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Maria Hahnenkamp


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CRK+ Press tour 8.3.2019
9 am < rotor >
10 am Camera Austria
11 am Grazer Kunstverein

8.3.2019, 7 pm

9.3. – 26.5.2019

Opening hours
Tue – Sun, 10 am to 5 pm

Curated by
Walter Seidl




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Maria Hahnenkamp counts among the generation of artists whose work has been shaped by feminist discourse and who have probed the medium of photography concerning this discourse’s structural conditions. Hahnenkamp deconstructs found media images featuring female typologies by granting the depicted women’s bodies but minimal presence in the image. This elusive presence is combined by the artist with self-staged photographs of body fragments and linguistic components. From this arises a critical analysis of the social and cultural reality of women in a post-structural world, in which image and language create reality through their representations and differentiations rather than merely rendering it. The works of the artist foster a dialectics between a female body language of absence and a passed-down cultural-historical ornamentation displaying gender-specific features: the female body is simultaneously visible and invisible, unattainable and coded. In her visual and material analysis, Hahnenkamp also makes reference to psychoanalytical moments of perception ascribed to the medium of photography. These content-related components pervade the artist’s work and are constantly redefining it.

For her exhibition at Camera Austria, Hahnenkamp developed a special dramatic composition that seizes on various forms of absence in the image, which are subjected to a process of gradual visualization. The artist investigates the possibilities presented by the photographic dispositif, with different visual regimes or shadow and mirror formations playing an essential role in the construction of (not only female) identity. In her photographic, textual, and haptic works, Hahnenkamp leads us through various reductions of the rendered material to a metalevel of photographic representation, thematizing not only the content of the images, but also their functioning and social use. Through intensified mediatic reproduction, she subjects the process of visualization to psychoanalytical introspection, illustrating the abuse of power evident in the circulation of pictures of women.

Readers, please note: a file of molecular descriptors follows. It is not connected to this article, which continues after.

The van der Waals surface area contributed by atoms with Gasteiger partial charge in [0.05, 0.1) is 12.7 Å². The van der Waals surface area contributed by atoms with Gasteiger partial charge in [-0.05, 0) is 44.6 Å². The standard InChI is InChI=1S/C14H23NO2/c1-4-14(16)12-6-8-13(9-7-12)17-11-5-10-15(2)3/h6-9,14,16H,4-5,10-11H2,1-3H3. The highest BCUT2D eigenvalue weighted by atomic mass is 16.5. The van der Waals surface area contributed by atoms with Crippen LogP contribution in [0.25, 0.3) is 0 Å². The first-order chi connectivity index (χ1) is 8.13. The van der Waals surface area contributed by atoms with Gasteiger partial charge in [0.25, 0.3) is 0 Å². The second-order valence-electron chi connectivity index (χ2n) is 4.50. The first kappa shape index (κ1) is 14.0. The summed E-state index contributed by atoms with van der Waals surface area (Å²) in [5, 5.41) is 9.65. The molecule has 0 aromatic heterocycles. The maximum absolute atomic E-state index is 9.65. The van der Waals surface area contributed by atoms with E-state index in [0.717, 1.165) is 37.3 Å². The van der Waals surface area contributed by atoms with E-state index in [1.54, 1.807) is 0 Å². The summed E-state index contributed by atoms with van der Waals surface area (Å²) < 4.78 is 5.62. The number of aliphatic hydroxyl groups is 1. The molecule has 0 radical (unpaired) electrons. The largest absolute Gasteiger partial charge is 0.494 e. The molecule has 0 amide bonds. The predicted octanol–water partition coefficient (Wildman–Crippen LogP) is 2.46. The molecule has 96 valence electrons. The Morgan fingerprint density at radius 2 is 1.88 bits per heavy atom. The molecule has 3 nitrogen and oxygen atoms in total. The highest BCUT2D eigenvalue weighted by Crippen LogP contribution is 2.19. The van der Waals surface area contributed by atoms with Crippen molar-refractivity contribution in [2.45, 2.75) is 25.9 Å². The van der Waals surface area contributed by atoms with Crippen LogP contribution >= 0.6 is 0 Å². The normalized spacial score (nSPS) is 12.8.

Marking the beginning of the exhibition are protophotographic visual formations that focus on the gaze and its primary function of recognition. In these works, Hahnenkamp references the foundations of the photographic representation of a fractured reality defined by the respective framing. The photographic apparatus is examined as to its functionality when round image/glass objects direct the gaze to black circles or holes of different sizes which refer to the photographic mechanism of the aperture and the intensity of incident light in each case.

The artist fathoms the photographic dispositif in its original function, which harks back to the camera obscura or pinhole camera and engenders focused perception in the creation of images; this has, since antiquity, led to a perspectival view, primarily for painting and ultimately also for photographic views. Hahnenkamp accomplishes this directing of the gaze through a drilled hole in the exhibition wall (“O. T.” [Untitled], 1995/2019), offering a view of the outside—the street—and framing it as a picture in the exhibition space using rocaille-like stuccowork. What appears to be a picture in the space—as a transient and flowing form—leads to an investigation of a reality that is transpiring every day before our very eyes. Next to it is an ornamental hole drilled in the wall which dissolves into an abstract line. A white whorl at the beginning of this wall has been mounted onto a mirror and makes the gilded reverse side of the object visible (“Kringel,” 2019). Here, Hahnenkamp is touching on the history of a language of form which became established in historicism and classicism and which experienced a transfer of meaning with the industrialization and capitalization of production processes and also during early modernism. The historically evolving controversy between ornamentation and abstraction, evoked predominately by men, then continued, yet “under different social and conceptual premises in the genderrelated [sic] discourse on the relation between ornament and femininity, of fashion and gender identity.”¹